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Hypertension Prevention

Hypertension Prevention

Hypertension or high blood pressure is a  topical medical and public health issue worldwide. Moreover, it is the leading risk factor for death in the world, as well as for cardiovascular diseases, yet the condition is often left unaddressed and untreated because of the lack of apparent symptoms. Hence, the World Health Organization estimates that more than 1 billion people worldwide suffer from hypertension and this condition causes about 7 million deaths annually (Ghezelbash & Ghorbani, 2012). In the USA, almost 43% of the population has high blood pressure, although this figure varies within the range of 25% – 43% depending on gender and ethnicity, but the overall incident rate has been growing in recent years (Comelissen & Smart, 2013). People usually receive costly medications to treat hypertension, but it is possible to prevent the condition from taking  some simple measures that each individual can afford-*. Therefore, it seems reasonable to introduce hypertension prevention measures aimed at reducing the risk of this condition on my family so that each of its members would become healthier and lower their blood pressure to a normal level. The four measures that I will introduce and implement in my family include regular exercise training; lifestyle modification with a particular focus on weight control and decrease in alcohol consumption; a change of diet to the DASH diet preferable; and a general decrease in the salt intake.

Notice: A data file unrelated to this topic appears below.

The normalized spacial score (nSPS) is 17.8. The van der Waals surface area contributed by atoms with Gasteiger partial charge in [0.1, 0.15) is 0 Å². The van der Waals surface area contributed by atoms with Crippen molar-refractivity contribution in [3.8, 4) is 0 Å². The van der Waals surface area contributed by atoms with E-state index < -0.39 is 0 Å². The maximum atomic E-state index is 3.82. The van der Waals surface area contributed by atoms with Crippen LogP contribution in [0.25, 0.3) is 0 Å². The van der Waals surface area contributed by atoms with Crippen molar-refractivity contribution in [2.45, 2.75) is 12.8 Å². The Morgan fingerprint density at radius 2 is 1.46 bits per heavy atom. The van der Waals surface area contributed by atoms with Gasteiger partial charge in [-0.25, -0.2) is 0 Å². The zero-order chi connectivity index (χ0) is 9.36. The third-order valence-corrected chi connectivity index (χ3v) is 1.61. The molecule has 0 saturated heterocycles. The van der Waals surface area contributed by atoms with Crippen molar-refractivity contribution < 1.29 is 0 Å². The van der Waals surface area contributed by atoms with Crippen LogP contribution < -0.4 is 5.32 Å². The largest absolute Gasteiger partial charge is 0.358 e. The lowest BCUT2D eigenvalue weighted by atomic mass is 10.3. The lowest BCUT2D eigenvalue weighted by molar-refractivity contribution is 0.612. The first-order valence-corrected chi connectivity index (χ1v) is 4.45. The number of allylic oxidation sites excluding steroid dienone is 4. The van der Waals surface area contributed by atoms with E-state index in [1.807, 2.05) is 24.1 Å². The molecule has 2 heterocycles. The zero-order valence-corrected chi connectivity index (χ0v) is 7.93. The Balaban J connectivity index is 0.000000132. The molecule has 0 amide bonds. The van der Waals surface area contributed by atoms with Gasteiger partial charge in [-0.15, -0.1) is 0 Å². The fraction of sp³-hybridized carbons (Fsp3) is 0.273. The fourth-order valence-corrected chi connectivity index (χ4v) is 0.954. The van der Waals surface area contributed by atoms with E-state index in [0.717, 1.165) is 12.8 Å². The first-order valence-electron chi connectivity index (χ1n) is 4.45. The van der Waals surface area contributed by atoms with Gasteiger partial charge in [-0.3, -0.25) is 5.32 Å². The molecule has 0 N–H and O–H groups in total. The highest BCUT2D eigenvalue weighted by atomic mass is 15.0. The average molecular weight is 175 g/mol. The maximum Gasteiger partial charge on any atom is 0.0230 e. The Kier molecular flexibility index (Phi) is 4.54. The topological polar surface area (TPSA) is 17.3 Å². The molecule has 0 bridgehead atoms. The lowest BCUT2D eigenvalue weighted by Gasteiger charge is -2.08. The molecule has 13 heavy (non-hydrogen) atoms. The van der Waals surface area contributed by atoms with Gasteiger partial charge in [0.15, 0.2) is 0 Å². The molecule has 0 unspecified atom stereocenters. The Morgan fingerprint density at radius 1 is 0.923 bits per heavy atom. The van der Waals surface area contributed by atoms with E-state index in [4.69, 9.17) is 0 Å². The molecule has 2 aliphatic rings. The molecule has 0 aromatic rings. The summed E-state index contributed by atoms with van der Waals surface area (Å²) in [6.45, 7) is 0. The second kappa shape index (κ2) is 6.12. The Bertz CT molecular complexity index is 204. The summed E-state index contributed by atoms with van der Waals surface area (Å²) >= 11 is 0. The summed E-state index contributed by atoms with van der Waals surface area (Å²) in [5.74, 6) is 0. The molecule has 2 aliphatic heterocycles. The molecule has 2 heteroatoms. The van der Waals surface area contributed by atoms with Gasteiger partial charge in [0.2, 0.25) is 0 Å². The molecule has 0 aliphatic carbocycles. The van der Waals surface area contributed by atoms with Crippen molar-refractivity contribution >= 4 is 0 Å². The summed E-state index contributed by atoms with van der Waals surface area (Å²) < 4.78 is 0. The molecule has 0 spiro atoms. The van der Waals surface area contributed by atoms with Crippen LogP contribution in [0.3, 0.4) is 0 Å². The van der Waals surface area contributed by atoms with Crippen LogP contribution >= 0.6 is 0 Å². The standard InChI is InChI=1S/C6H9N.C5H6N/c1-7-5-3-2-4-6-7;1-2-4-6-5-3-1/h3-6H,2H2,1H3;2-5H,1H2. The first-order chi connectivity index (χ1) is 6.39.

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Firstly, regular exercise training seems to be the most comprehensive prevention suggestion that can not only reduce the risk of hypertension but also improve general health and assist with weight control. International guidelines for hypertension state that “There is Class I, Level B evidence that 150 minutes of weekly physical activity offers an alternative that may be used to complement antihypertensive medication” in case of hypertension treatment and this is an effective method of its prevention (Comelissen & Smart, 2013, p. 1). Consecutively, the American College of Sports Medication indicates that 30 minutes of daily dynamic aerobic endurance training combined with dynamic resistance exercises can significantly lower blood pressure, thereby preventing hypertension (Comelissen & Smart, 2013). In their study, Comelissen and Smart proved this statement and revealed that “endurance training, dynamic resistance training, combined training, and isometric resistance training significantly reduce DBP and all except combined training reduce SBP” (p. 5). Therefore, I intend to apply for a gym membership for members of my family after we discuss this issue together. Each of us can choose the most suitable and delightful type of exercising and some may even choose to engage in regular running instead of going to a gym. Although initially, it may be difficult to motivate all the family members to start exercising regularly, they will surely realize all the benefits that this particular prevention measure offers and will hopefully support my suggestion.